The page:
Skip Navigation
U.S. flag

An official website of the United States government

Dot gov

The .gov means it’s official.
Federal government websites often end in .gov or .mil. Before sharing sensitive information, make sure you’re on a federal government site.


The site is secure.
The https:// ensures that you are connecting to the official website and that any information you provide is encrypted and transmitted securely.

Your Environment. Your Health.

Publication Detail

Title: Associations between seasonal temperature and dementia-associated hospitalizations in New England.

Authors: Wei, Yaguang; Wang, Yan; Lin, Cheng-Kuan; Yin, Kanhua; Yang, Jiabei; Shi, Liuhua; Li, Longxiang; Zanobetti, Antonella; Schwartz, Joel D

Published In Environ Int, (2019 05)

Abstract: Human-induced climate change has accelerated in recent decades, causing adverse health effects. However, the impact of the changing climate on neurological disorders in the older population is not well understood. We applied time-varying Cox proportional hazards models to estimate the associations between hospital admissions for dementia and the mean and variability of summer and winter temperatures in New England. We estimated seasonal temperatures for each New England zip code using a satellite-based prediction model. By characterizing spatial differences and temporal fluctuations in seasonal temperatures, we observed a lower risk of dementia-associated hospital admissions in years when local temperatures in either summer (hazard ration [HR] = 0.98; 95% confidence interval [CI]: 0.96, 1.00) or winter (HR = 0.97; 95% CI: 0.94, 0.99) were higher than average, and a greater risk of dementia-associated admissions for older adults living in zip codes with higher temperature variations. Effect modifications by sex, race, age, and dual eligibility were considered to examine vulnerability of population subgroups. Our results suggest that cooler-than-average temperatures and higher temperature variability increase the risk of dementia-associated hospital admissions. Thus, climate change may affect progression of dementia and associated hospitalization costs.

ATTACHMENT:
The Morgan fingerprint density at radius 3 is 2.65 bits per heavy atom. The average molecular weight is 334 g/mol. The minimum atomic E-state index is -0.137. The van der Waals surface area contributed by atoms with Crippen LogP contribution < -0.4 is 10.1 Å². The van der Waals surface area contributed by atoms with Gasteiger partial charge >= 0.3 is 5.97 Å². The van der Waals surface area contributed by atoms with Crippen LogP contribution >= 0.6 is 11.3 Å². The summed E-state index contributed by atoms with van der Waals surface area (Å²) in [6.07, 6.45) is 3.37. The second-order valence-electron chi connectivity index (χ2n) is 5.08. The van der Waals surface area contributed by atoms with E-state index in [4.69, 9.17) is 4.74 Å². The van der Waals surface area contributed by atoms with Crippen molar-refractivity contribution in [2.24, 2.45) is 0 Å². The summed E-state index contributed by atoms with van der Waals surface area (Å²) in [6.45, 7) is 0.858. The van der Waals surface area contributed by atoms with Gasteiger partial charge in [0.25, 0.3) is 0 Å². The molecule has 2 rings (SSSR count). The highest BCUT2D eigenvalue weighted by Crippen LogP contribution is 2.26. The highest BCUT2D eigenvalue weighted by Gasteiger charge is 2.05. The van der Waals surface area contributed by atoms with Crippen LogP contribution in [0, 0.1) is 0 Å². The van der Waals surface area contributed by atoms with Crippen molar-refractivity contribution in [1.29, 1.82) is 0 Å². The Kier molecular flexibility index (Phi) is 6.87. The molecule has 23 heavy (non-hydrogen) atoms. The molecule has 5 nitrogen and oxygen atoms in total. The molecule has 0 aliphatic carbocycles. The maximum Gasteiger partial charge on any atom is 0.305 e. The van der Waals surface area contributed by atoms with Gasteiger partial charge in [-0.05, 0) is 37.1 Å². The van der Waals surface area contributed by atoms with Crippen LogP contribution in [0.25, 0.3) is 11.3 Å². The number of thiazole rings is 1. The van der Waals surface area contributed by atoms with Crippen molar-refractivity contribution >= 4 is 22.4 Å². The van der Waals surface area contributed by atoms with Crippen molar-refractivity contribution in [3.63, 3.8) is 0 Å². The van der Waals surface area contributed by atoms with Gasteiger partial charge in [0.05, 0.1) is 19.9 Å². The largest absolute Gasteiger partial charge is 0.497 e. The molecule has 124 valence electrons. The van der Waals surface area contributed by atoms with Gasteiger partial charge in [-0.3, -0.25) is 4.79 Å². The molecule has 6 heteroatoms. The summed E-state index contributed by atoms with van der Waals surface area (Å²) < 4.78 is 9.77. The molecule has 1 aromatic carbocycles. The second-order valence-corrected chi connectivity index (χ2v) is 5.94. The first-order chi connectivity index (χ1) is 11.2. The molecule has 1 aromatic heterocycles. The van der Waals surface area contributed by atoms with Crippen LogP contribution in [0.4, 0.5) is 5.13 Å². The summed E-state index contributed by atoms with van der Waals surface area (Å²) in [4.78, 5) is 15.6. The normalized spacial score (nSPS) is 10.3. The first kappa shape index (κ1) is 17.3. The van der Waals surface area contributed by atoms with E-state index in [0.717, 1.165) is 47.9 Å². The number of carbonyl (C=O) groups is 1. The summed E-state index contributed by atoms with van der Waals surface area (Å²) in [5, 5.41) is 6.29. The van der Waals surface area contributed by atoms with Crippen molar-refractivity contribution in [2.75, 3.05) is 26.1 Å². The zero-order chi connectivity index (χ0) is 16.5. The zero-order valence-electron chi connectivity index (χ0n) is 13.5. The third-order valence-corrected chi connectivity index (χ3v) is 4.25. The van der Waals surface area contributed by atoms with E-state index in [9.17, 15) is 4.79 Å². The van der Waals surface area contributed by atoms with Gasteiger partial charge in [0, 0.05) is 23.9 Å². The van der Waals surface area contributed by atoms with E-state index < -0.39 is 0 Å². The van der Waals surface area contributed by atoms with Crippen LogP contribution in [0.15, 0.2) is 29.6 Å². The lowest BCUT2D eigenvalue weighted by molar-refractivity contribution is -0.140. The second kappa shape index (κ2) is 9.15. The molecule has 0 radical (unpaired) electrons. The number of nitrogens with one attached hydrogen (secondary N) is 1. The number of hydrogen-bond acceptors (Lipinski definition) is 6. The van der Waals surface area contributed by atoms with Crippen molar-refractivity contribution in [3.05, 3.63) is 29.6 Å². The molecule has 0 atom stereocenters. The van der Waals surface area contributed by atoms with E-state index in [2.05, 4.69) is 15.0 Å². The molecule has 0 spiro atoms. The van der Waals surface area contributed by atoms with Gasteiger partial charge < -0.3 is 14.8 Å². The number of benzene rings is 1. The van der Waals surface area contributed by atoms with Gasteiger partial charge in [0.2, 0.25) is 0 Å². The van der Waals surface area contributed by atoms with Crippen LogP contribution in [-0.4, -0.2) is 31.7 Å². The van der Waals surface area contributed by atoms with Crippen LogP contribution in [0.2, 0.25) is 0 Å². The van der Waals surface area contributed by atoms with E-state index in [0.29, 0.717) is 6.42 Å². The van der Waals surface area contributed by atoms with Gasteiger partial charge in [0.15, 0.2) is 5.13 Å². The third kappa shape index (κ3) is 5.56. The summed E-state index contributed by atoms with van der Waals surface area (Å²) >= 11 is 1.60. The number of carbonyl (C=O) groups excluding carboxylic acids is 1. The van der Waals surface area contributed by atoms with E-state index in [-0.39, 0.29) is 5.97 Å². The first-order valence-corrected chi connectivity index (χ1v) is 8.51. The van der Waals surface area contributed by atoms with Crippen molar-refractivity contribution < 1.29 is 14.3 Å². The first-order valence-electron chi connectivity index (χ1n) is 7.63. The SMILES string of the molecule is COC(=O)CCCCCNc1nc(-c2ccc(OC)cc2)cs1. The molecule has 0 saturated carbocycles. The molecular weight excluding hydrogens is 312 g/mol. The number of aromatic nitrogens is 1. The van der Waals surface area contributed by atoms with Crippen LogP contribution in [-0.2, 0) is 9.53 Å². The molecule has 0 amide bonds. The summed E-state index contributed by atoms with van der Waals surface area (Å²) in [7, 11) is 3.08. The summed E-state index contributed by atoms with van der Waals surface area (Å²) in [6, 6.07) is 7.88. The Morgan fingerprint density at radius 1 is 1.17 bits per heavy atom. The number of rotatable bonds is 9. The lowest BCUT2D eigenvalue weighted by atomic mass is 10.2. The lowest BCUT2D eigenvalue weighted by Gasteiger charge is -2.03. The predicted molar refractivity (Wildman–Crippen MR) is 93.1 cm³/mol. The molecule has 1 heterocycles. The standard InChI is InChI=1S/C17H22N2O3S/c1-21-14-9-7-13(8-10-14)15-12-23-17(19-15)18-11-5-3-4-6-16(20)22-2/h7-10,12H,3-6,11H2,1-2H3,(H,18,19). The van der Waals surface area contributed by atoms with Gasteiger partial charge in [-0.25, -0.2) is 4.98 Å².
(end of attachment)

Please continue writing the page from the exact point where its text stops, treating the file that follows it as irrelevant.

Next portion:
PubMed ID: 30822651 Exiting the NIEHS site

MeSH Terms: Aged; Aged, 80 and over; Climate Change*; Dementia/epidemiology*; Female; Hospitalization/statistics & numerical data*; Humans; Male; New England/epidemiology; Seasons; Temperature*

to Top